That's one theme. Another though would be the relationship of the artist and his subject matter. Sakai collects Somei's multi-coloured pus and paints pictures of her with it. You'll have a girl dying in agony and Sakai just sitting there, painting her. Maybe this is saying something about Hideshi Hino himself, of maybe it's another viewpoint on the things human beings are capable of doing in this kind of extreme situation.
Then there's the finale, which adds a further layer of ghastly possibilities. Hino leaves it ambiguous, though. The dialogue's saying one thing and the fish scale on the table is saying another... if that is indeed a fish scale.
The six Guinea Pigs can be divided into three pairs of films. The Devil's Experiment and Flowers of Flesh and Blood are neo-snuff gorefests that got this series its reputation as perhaps the most revolting in the world. He Never Dies and Devil Woman Doctor are comedies. Finally we have the two Japanese Home Video entries, Android of Notre Dame and Mermaid in a Manhole, both of which are lyrical and oddly mournful splatter exploitation pieces about the relationship between a lonely, mildly unhinged man and a beautiful dying woman. They're both surprisingly deep. They're both light on plot and heavy on character. Mermaid in a Manhole is the more artistically successful and far better regarded, but I think they make a fascinating pair, the existence of each enriching the other.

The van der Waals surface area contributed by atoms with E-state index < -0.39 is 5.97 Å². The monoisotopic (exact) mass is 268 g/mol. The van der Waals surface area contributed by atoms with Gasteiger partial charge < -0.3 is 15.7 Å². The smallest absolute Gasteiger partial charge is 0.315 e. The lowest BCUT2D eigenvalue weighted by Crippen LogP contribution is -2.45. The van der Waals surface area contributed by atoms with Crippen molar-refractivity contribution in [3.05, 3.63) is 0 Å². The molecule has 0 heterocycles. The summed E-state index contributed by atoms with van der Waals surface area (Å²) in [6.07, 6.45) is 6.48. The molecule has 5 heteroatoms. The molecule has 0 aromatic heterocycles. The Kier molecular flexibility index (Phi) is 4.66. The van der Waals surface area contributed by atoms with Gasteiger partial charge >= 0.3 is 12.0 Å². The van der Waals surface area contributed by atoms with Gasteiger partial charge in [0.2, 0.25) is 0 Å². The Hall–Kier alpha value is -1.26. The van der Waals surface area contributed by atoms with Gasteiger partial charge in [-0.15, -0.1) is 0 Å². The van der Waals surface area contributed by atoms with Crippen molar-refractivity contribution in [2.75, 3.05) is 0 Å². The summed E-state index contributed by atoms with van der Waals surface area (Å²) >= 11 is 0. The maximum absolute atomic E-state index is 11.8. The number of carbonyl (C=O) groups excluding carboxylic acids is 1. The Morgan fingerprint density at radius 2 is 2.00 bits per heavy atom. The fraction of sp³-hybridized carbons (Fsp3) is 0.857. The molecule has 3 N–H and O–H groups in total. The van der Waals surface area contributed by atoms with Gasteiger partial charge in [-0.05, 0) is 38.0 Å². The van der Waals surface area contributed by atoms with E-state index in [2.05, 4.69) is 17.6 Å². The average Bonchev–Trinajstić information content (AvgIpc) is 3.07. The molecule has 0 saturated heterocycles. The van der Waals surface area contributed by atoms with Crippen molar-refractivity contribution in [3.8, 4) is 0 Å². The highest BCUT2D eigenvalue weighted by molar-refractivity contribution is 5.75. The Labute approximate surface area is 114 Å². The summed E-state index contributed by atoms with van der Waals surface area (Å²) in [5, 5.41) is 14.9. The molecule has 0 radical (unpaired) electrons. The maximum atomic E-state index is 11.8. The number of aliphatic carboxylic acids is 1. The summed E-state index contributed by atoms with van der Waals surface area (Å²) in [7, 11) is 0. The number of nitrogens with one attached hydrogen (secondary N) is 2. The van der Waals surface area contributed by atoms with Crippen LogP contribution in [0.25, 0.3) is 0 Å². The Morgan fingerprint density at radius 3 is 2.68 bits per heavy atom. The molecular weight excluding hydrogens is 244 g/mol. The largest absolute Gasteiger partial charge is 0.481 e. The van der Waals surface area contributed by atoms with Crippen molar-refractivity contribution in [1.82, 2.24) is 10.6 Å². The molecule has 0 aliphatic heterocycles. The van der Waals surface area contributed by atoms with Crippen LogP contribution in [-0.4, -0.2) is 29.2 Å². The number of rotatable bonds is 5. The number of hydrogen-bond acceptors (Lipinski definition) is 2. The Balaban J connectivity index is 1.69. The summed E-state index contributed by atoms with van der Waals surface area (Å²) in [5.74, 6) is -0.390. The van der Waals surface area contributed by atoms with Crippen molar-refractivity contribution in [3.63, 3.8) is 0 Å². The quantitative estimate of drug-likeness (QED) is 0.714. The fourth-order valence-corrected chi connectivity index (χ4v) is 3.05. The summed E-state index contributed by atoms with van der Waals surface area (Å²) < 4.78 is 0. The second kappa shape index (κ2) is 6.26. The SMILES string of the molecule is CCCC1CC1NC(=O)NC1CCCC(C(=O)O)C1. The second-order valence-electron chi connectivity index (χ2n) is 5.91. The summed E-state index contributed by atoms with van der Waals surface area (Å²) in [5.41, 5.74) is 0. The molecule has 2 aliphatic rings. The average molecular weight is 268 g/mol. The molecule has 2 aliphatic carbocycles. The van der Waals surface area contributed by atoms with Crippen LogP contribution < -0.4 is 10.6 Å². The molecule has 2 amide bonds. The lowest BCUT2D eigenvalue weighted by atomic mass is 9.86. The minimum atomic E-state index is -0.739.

Both also have lingering close-ups of a woman's naked tits. It's noticeable that Somei's tumours and pustules spread all over her body... except her nipples. While I'm being frivolous, I'll also mention that it took me nearly half an hour to decide whether Sakai's nosy neighbour, Masami Hisamoto, was male or female.
I realised recently that I've read a Hideshi Hino manga, incidentally. These include Hino Horrors, Panorama of Hell and Hell Baby, of which I've read the last one. It's strong stuff. I quite liked it.
It's aware of the classics. Notice the Frankenstein-like thunderstorm as Somei gives birth to (revolting) life. You could also read symbolism into the sewer scene at the beginning and the way in which human civilisation has infected and befouled the world around them (e.g. mermaids). Furthermore, I'd say this is likely to be deliberate. This is an artistic film that's full of symbolism and metaphor, such as at the end when oozing paint trails destroy Sakai's pictures. Overall, remarkable. It's the strongest example I know of what transgressive cinema can achieve with gross-out subject matter. Personally I didn't find it hard to watch, but there are plenty of people out there for whom this got to them in a way that ordinary gore films didn't. You couldn't do this in a normal movie. It's low-budget, disgusting to watch and will strike normal people as a offence against celluloid, but that's all part of what makes it unique.
"There are seven different colors of pus in these tumours. You will paint me with the pus of seven colors."